“Charge Injection and Transport in Organic Semiconductors”
Yulong Shen, DuPont Displays
The operation of organic optoelectronic devices involves charge injection at metal/organic interfaces and charge transport in the bulk of the organic semiconductor. The main part of the talk will discuss how different factors like mobility, doping density, etc. affect injection. The model system studied was MDPs (molecularly doped polymers) such as PC:TPD.
The current injected at an ITO contact was measured as a function of the hole mobility. The contact was found to be injection limited and the injected current was proportional to mobility. The dependence of charge injection at metal/organic interface on doping density was also studied. The contact resistance is found to decrease dramatically upon doping beyond what is expected from former theory seen in crystalline semiconductors. This phenomenon is understood in terms of broadening of the transport manifold in the organic semiconductor, induced by the dopants.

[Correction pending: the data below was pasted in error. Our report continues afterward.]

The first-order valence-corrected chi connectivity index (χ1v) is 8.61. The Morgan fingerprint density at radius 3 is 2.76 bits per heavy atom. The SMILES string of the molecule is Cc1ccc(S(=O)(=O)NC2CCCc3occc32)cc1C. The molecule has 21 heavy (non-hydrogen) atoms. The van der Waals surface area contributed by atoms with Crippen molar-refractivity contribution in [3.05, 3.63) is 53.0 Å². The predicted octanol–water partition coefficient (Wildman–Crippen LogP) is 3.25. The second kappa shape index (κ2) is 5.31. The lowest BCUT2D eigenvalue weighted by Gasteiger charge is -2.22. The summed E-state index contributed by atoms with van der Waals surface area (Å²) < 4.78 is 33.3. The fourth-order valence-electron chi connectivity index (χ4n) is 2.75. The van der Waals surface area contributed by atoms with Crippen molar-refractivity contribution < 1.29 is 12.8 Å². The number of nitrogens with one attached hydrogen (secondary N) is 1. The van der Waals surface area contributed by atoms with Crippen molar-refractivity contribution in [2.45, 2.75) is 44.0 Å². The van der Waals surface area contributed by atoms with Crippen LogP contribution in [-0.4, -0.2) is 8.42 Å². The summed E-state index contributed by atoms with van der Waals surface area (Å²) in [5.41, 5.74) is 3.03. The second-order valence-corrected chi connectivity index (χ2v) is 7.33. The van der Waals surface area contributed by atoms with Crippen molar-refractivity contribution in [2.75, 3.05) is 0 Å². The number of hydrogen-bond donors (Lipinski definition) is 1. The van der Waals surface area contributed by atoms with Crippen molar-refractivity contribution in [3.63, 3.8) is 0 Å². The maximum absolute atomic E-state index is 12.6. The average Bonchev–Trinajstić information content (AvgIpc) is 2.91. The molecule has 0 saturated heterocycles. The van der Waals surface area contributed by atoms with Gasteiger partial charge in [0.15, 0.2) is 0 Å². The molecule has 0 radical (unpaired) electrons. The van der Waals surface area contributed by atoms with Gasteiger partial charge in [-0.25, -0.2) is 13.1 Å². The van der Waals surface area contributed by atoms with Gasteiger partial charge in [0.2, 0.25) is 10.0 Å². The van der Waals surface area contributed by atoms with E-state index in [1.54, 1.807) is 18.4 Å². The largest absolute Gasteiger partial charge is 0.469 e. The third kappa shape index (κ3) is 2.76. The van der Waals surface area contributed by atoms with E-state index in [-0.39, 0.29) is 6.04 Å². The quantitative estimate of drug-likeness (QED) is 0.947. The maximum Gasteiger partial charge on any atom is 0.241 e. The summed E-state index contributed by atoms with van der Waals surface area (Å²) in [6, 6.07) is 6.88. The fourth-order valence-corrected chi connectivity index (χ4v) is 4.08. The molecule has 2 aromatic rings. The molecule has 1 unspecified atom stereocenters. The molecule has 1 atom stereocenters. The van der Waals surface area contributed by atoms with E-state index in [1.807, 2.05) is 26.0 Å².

The effect of doping on the conductivity of a molecularly dispersed polymer was also studied. The conductivity was found to be thermally activated and exhibited two regimes: From lower to higher doping levels the conductivity was found firstly increased linearly and then superlinearly with doping, while at the same time the activation energy decreased from about 0.2eV to around 0.12 eV. This behavior was understood in terms of transport manifold filling, Coulombic trapping of charge, and broadening of the transport manifold due to dipolar disorder induced by the dopants.